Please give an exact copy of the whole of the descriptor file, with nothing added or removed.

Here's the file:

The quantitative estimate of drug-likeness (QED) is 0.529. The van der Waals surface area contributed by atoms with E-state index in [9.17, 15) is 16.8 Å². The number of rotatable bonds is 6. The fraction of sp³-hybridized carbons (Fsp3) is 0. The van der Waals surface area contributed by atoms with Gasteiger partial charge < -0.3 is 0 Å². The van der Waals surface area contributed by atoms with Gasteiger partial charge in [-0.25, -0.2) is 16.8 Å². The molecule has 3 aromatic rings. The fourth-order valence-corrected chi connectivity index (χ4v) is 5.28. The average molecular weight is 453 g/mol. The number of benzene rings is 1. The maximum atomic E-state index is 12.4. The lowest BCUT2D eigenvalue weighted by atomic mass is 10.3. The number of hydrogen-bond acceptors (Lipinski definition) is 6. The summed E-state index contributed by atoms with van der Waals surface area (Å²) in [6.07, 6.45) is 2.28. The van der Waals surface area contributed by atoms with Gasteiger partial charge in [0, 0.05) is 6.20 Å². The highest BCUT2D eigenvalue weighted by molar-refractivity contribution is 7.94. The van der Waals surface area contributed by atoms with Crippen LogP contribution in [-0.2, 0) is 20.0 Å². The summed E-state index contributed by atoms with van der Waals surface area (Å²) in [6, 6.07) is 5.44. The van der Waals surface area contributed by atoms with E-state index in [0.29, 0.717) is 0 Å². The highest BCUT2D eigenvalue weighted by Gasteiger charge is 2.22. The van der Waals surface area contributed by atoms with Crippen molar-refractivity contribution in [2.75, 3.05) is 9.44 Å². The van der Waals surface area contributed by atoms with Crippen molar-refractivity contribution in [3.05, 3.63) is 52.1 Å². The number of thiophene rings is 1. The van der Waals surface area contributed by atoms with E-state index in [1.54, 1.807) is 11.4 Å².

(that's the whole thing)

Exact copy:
The quantitative estimate of drug-likeness (QED) is 0.529. The van der Waals surface area contributed by atoms with E-state index in [9.17, 15) is 16.8 Å². The number of rotatable bonds is 6. The fraction of sp³-hybridized carbons (Fsp3) is 0. The van der Waals surface area contributed by atoms with Gasteiger partial charge < -0.3 is 0 Å². The van der Waals surface area contributed by atoms with Gasteiger partial charge in [-0.25, -0.2) is 16.8 Å². The molecule has 3 aromatic rings. The fourth-order valence-corrected chi connectivity index (χ4v) is 5.28. The average molecular weight is 453 g/mol. The number of benzene rings is 1. The maximum atomic E-state index is 12.4. The lowest BCUT2D eigenvalue weighted by atomic mass is 10.3. The number of hydrogen-bond acceptors (Lipinski definition) is 6. The summed E-state index contributed by atoms with van der Waals surface area (Å²) in [6.07, 6.45) is 2.28. The van der Waals surface area contributed by atoms with Gasteiger partial charge in [0, 0.05) is 6.20 Å². The highest BCUT2D eigenvalue weighted by molar-refractivity contribution is 7.94. The van der Waals surface area contributed by atoms with Crippen LogP contribution in [-0.2, 0) is 20.0 Å². The summed E-state index contributed by atoms with van der Waals surface area (Å²) in [6, 6.07) is 5.44. The van der Waals surface area contributed by atoms with E-state index in [0.29, 0.717) is 0 Å². The highest BCUT2D eigenvalue weighted by Gasteiger charge is 2.22. The van der Waals surface area contributed by atoms with Crippen molar-refractivity contribution in [2.75, 3.05) is 9.44 Å². The van der Waals surface area contributed by atoms with Crippen molar-refractivity contribution in [3.05, 3.63) is 52.1 Å². The number of thiophene rings is 1. The van der Waals surface area contributed by atoms with E-state index in [1.54, 1.807) is 11.4 Å².